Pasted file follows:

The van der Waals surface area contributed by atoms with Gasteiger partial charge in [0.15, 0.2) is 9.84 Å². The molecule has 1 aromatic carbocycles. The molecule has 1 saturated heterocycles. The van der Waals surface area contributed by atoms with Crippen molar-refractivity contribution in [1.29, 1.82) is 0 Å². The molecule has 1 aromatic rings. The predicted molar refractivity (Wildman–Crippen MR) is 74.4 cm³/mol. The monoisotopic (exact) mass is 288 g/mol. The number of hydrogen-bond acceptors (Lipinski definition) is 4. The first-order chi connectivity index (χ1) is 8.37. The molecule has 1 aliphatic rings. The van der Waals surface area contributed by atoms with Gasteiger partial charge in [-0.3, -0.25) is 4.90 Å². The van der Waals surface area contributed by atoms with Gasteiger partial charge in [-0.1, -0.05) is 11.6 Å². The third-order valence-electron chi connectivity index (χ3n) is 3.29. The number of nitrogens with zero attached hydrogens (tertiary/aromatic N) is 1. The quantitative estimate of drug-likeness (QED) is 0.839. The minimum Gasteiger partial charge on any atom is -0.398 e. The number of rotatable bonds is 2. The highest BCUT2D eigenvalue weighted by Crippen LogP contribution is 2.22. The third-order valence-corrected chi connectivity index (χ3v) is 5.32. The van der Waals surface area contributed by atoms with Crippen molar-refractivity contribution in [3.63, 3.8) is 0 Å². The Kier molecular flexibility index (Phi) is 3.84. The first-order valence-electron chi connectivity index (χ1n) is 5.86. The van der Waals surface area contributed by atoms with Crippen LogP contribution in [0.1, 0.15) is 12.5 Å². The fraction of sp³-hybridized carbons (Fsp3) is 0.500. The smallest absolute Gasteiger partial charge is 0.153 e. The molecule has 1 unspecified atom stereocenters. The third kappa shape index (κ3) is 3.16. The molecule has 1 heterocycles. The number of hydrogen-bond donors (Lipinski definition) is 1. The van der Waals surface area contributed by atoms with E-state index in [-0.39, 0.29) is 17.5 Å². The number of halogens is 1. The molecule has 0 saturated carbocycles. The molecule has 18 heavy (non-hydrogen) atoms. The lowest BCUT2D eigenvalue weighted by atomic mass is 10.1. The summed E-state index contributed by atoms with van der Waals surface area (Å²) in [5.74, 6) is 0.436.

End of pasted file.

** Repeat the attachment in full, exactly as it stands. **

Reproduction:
The van der Waals surface area contributed by atoms with Gasteiger partial charge in [0.15, 0.2) is 9.84 Å². The molecule has 1 aromatic carbocycles. The molecule has 1 saturated heterocycles. The van der Waals surface area contributed by atoms with Crippen molar-refractivity contribution in [1.29, 1.82) is 0 Å². The molecule has 1 aromatic rings. The predicted molar refractivity (Wildman–Crippen MR) is 74.4 cm³/mol. The monoisotopic (exact) mass is 288 g/mol. The number of hydrogen-bond acceptors (Lipinski definition) is 4. The first-order chi connectivity index (χ1) is 8.37. The molecule has 1 aliphatic rings. The van der Waals surface area contributed by atoms with Gasteiger partial charge in [-0.3, -0.25) is 4.90 Å². The van der Waals surface area contributed by atoms with Gasteiger partial charge in [-0.1, -0.05) is 11.6 Å². The third-order valence-electron chi connectivity index (χ3n) is 3.29. The number of nitrogens with zero attached hydrogens (tertiary/aromatic N) is 1. The quantitative estimate of drug-likeness (QED) is 0.839. The minimum Gasteiger partial charge on any atom is -0.398 e. The number of rotatable bonds is 2. The highest BCUT2D eigenvalue weighted by Crippen LogP contribution is 2.22. The third-order valence-corrected chi connectivity index (χ3v) is 5.32. The van der Waals surface area contributed by atoms with Crippen molar-refractivity contribution in [3.63, 3.8) is 0 Å². The Kier molecular flexibility index (Phi) is 3.84. The first-order valence-electron chi connectivity index (χ1n) is 5.86. The van der Waals surface area contributed by atoms with Crippen LogP contribution in [0.1, 0.15) is 12.5 Å². The fraction of sp³-hybridized carbons (Fsp3) is 0.500. The smallest absolute Gasteiger partial charge is 0.153 e. The molecule has 1 unspecified atom stereocenters. The third kappa shape index (κ3) is 3.16. The molecule has 1 heterocycles. The number of hydrogen-bond donors (Lipinski definition) is 1. The van der Waals surface area contributed by atoms with E-state index in [-0.39, 0.29) is 17.5 Å². The number of halogens is 1. The molecule has 0 saturated carbocycles. The molecule has 18 heavy (non-hydrogen) atoms. The lowest BCUT2D eigenvalue weighted by atomic mass is 10.1. The summed E-state index contributed by atoms with van der Waals surface area (Å²) in [5.74, 6) is 0.436.